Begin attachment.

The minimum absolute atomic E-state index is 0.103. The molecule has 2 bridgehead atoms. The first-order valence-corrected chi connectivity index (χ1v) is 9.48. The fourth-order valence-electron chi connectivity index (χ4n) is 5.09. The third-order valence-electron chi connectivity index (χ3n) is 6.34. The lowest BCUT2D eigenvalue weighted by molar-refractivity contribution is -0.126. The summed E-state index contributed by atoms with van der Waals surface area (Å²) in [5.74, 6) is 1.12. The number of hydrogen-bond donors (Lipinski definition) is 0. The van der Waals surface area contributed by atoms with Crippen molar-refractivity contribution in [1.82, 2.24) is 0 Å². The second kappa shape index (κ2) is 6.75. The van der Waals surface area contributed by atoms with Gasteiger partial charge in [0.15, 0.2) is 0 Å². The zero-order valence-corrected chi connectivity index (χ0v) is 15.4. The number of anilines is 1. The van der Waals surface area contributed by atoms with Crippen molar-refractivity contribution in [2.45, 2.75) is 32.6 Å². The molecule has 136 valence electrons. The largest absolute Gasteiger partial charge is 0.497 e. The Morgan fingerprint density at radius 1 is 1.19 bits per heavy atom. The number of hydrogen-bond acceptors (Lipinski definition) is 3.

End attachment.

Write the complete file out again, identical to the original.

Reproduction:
The minimum absolute atomic E-state index is 0.103. The molecule has 2 bridgehead atoms. The first-order valence-corrected chi connectivity index (χ1v) is 9.48. The fourth-order valence-electron chi connectivity index (χ4n) is 5.09. The third-order valence-electron chi connectivity index (χ3n) is 6.34. The lowest BCUT2D eigenvalue weighted by molar-refractivity contribution is -0.126. The summed E-state index contributed by atoms with van der Waals surface area (Å²) in [5.74, 6) is 1.12. The number of hydrogen-bond donors (Lipinski definition) is 0. The van der Waals surface area contributed by atoms with Crippen molar-refractivity contribution in [1.82, 2.24) is 0 Å². The second kappa shape index (κ2) is 6.75. The van der Waals surface area contributed by atoms with Gasteiger partial charge in [0.15, 0.2) is 0 Å². The zero-order valence-corrected chi connectivity index (χ0v) is 15.4. The number of anilines is 1. The van der Waals surface area contributed by atoms with Crippen molar-refractivity contribution in [2.45, 2.75) is 32.6 Å². The molecule has 136 valence electrons. The largest absolute Gasteiger partial charge is 0.497 e. The Morgan fingerprint density at radius 1 is 1.19 bits per heavy atom. The number of hydrogen-bond acceptors (Lipinski definition) is 3.